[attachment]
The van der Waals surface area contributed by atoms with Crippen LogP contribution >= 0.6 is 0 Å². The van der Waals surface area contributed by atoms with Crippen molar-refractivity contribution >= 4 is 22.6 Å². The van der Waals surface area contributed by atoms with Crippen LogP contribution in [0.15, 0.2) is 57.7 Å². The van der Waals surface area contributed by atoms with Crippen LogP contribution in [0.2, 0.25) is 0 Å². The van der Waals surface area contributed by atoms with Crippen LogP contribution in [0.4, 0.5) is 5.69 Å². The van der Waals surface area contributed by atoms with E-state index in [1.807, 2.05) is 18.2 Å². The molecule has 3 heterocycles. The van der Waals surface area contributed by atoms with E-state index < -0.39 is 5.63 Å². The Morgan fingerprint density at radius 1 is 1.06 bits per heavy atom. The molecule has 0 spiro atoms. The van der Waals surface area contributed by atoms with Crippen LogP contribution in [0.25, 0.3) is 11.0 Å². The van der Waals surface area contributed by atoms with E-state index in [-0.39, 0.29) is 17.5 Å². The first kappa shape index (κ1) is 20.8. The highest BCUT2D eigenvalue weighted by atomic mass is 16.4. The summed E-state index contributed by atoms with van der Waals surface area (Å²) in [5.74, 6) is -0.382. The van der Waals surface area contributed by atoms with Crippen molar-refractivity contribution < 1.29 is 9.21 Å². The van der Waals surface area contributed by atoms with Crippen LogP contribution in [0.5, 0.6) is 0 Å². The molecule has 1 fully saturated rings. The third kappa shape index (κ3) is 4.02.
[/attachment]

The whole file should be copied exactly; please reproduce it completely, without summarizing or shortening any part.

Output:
The van der Waals surface area contributed by atoms with Crippen LogP contribution >= 0.6 is 0 Å². The van der Waals surface area contributed by atoms with Crippen molar-refractivity contribution >= 4 is 22.6 Å². The van der Waals surface area contributed by atoms with Crippen LogP contribution in [0.15, 0.2) is 57.7 Å². The van der Waals surface area contributed by atoms with Crippen LogP contribution in [0.2, 0.25) is 0 Å². The van der Waals surface area contributed by atoms with Crippen LogP contribution in [0.4, 0.5) is 5.69 Å². The van der Waals surface area contributed by atoms with E-state index in [1.807, 2.05) is 18.2 Å². The molecule has 3 heterocycles. The van der Waals surface area contributed by atoms with E-state index < -0.39 is 5.63 Å². The Morgan fingerprint density at radius 1 is 1.06 bits per heavy atom. The molecule has 0 spiro atoms. The van der Waals surface area contributed by atoms with Crippen LogP contribution in [0.25, 0.3) is 11.0 Å². The van der Waals surface area contributed by atoms with E-state index in [-0.39, 0.29) is 17.5 Å². The first kappa shape index (κ1) is 20.8. The highest BCUT2D eigenvalue weighted by atomic mass is 16.4. The summed E-state index contributed by atoms with van der Waals surface area (Å²) in [5.74, 6) is -0.382. The van der Waals surface area contributed by atoms with Crippen molar-refractivity contribution < 1.29 is 9.21 Å². The van der Waals surface area contributed by atoms with Crippen LogP contribution in [0.5, 0.6) is 0 Å². The molecule has 1 fully saturated rings. The third kappa shape index (κ3) is 4.02.